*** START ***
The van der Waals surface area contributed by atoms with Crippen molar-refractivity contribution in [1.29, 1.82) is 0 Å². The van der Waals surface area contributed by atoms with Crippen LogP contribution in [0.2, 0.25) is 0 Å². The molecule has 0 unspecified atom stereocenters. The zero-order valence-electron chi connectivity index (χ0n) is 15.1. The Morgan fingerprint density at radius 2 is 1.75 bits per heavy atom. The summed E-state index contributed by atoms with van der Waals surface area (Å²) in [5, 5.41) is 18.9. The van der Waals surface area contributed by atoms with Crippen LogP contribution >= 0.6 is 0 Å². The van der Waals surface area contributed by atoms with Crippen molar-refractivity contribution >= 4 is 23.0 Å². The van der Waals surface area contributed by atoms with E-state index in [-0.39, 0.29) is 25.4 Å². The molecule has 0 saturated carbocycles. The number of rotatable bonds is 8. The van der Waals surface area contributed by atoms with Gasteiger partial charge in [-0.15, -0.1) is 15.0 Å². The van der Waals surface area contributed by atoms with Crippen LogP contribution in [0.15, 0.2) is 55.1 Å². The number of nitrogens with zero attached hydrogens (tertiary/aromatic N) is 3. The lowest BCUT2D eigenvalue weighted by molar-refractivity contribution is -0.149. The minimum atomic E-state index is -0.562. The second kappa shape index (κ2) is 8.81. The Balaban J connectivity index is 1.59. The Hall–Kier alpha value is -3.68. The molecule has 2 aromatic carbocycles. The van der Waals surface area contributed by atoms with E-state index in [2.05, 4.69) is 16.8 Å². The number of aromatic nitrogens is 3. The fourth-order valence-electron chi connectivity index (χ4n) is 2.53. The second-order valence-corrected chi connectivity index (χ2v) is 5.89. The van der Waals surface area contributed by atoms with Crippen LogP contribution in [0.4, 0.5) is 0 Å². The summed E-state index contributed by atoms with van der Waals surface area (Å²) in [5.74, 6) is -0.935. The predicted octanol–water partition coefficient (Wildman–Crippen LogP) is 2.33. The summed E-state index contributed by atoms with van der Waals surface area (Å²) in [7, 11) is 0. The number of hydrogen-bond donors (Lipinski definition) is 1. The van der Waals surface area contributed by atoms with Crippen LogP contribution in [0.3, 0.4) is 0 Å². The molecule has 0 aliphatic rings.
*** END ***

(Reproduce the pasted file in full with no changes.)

The van der Waals surface area contributed by atoms with Crippen molar-refractivity contribution in [1.29, 1.82) is 0 Å². The van der Waals surface area contributed by atoms with Crippen LogP contribution in [0.2, 0.25) is 0 Å². The molecule has 0 unspecified atom stereocenters. The zero-order valence-electron chi connectivity index (χ0n) is 15.1. The Morgan fingerprint density at radius 2 is 1.75 bits per heavy atom. The summed E-state index contributed by atoms with van der Waals surface area (Å²) in [5, 5.41) is 18.9. The van der Waals surface area contributed by atoms with Crippen LogP contribution >= 0.6 is 0 Å². The van der Waals surface area contributed by atoms with Crippen molar-refractivity contribution >= 4 is 23.0 Å². The van der Waals surface area contributed by atoms with E-state index in [-0.39, 0.29) is 25.4 Å². The molecule has 0 saturated carbocycles. The number of rotatable bonds is 8. The van der Waals surface area contributed by atoms with Gasteiger partial charge in [-0.15, -0.1) is 15.0 Å². The van der Waals surface area contributed by atoms with Crippen LogP contribution in [0.15, 0.2) is 55.1 Å². The number of nitrogens with zero attached hydrogens (tertiary/aromatic N) is 3. The lowest BCUT2D eigenvalue weighted by molar-refractivity contribution is -0.149. The minimum atomic E-state index is -0.562. The second kappa shape index (κ2) is 8.81. The Balaban J connectivity index is 1.59. The Hall–Kier alpha value is -3.68. The molecule has 2 aromatic carbocycles. The van der Waals surface area contributed by atoms with E-state index in [2.05, 4.69) is 16.8 Å². The number of aromatic nitrogens is 3. The fourth-order valence-electron chi connectivity index (χ4n) is 2.53. The second-order valence-corrected chi connectivity index (χ2v) is 5.89. The van der Waals surface area contributed by atoms with Crippen LogP contribution in [0.4, 0.5) is 0 Å². The summed E-state index contributed by atoms with van der Waals surface area (Å²) in [5.74, 6) is -0.935. The predicted octanol–water partition coefficient (Wildman–Crippen LogP) is 2.33. The summed E-state index contributed by atoms with van der Waals surface area (Å²) in [7, 11) is 0. The number of hydrogen-bond donors (Lipinski definition) is 1. The van der Waals surface area contributed by atoms with Crippen LogP contribution in [0.3, 0.4) is 0 Å². The molecule has 0 aliphatic rings.